Kubernetes is open-source, free software, and the only costs you incur are for servers, network, storage, etc.

ECS is native to AWS and only runs on Amazon's Cloud service.

Kubernetes can be deployed on a user-selected infrastructure. This can BE in-house or Cloud servers or even specialized services like AWS EKS, Azure AKS, or GCP GKE.

Amazon manages the Backend infrastructure for ECS, and you only have to take care of deploying your images.

Kubernetes infrastructure has to be manually set up, which can be a cumbersome process.

It offers less flexibility for configuration customization.

Kubernetes is set up manually, which gives you control over how it's configured.

It seamlessly integrates with other AWS services, such as Cloudwatch.

Several third-party tools, such as K9s, can be attached to Kubernetes. These tools have to be manually installed and deployed.

AWS ECS and Kubernetes have pros and cons and some deployment variations, such as specialized services like EKS for plain Kubernetes and Fargate for ECS.

Before moving forward, let's briefly discuss how these deployment selections compare.

AWS EKS vs. Fargate

For users that prefer Kubernetes for container orchestration, AWS offers the Elastic Kubernetes Service (EKS). EKS removes the hassle of setting up a Kubernetes control plane by doing it for you.  Primarily, you don’t need to have an in-depth understanding of Kubernetes. 

Instead, only surface-level knowledge of minor configurations can suffice. The service can be deployed on Amazon or on-premise to allow for management flexibility, which is preferred by some users. 

On the other hand, if you are using AWS Cloud, EKS can be deployed with both EC2 and Fargate. 

As we have briefly seen above, Fargate is Amazon's serverless infrastructure that removes the need to choose or scale computing resources. Fargate automatically; 

  • Selects the best resource configurations for your project. 
  • Handles scaling according to workload requirements. 

Furthermore, It can also be used for the deployment of ECS, EKS, or plain Kubernetes. Paired with existing managed services such as ECS, Fargate takes away every major responsibility of infrastructure management so that you can focus only on the cluster deployment.

AWS ECS vs. KubernetesWhich One Do I Choose?

Choosing the perfect platform for hosting containers largely depends on your organization's current state and budget. AWS ECS is best suited for mid-sized projects where you are not bothered by vendor lock-ins and want to skip hiring in-house experts for the configuration process.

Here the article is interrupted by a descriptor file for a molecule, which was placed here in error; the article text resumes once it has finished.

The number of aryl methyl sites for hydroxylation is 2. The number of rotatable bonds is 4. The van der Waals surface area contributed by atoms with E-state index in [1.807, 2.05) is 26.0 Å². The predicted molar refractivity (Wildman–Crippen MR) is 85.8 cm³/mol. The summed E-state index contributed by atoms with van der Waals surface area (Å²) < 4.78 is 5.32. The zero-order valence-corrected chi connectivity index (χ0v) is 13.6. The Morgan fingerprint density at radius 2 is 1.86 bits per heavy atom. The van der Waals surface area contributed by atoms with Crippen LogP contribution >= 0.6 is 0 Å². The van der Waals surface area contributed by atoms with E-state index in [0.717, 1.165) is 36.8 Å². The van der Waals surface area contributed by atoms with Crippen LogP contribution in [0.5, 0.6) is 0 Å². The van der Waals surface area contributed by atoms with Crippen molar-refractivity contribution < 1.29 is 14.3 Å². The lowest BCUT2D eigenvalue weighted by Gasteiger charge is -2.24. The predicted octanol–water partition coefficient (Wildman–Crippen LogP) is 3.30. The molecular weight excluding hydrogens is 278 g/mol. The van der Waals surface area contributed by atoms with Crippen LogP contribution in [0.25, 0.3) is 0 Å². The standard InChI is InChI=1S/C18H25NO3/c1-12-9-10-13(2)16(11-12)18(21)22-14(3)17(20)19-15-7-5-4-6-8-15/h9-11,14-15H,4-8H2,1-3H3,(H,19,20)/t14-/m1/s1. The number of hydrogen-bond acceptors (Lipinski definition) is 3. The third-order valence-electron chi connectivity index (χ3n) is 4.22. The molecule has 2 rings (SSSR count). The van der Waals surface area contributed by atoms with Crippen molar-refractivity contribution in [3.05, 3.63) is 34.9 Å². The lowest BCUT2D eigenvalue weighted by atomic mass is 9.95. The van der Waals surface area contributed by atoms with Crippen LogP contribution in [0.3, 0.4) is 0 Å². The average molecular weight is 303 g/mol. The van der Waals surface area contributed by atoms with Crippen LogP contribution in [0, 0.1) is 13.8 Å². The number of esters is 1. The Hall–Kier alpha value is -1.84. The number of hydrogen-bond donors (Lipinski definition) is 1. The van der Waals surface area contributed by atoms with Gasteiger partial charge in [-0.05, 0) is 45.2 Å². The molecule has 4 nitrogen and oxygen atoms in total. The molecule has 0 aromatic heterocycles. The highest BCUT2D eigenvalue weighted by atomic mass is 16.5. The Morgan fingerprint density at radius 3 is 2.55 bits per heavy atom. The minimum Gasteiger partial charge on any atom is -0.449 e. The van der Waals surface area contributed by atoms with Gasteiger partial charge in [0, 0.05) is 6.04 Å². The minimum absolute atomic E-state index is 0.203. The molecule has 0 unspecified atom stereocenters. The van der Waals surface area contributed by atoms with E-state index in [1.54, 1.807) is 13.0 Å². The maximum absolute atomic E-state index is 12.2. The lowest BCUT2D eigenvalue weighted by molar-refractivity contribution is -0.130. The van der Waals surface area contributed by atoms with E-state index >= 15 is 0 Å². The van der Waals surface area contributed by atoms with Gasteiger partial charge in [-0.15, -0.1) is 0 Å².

Nonetheless, it is important to note that managing the EC2 instances can be challenging and will most likely require qualified CloudOps experts.

For this reason, it makes more sense to opt for AWS Fargate when you prefer to handle the application only and not the surrounding IT infrastructure. Another point to note is that ECS makes sense if the existing team is already familiar with using AWS services and their architecture. 

However, if you like the freedom of customization, you might want to stick to classic Kubernetes. Essentially, plain Kubernetes is the go-to option for organizations that want to retain control over their infrastructure. 

It is preferred for large-scale, long-term projects requiring personalized configurations for the best performance. Alternatively, you can still enjoy the benefits of Cloud infrastructure as it can be deployed on both AWS EC2 and AWS Fargate but allows you to migrate your clusters to another platform.


Both AWS ECS and Kubernetes offer amazing functionality. While AWS ECS restricts users to the AWS Cloud, it offers a preconfigured orchestration environment and easy integration with other AWS services. 

Kubernetes, on the other hand, although challenging to set up, provides absolute flexibility with its configuration and deployment.

Consequently, the final choice depends on your application, business requirements, and your in-house expertise. If you’re planning to stick with AWS for all of your work, ECS is a better choice, but if you enjoy a personalized setup, Kubernetes might be the way to go.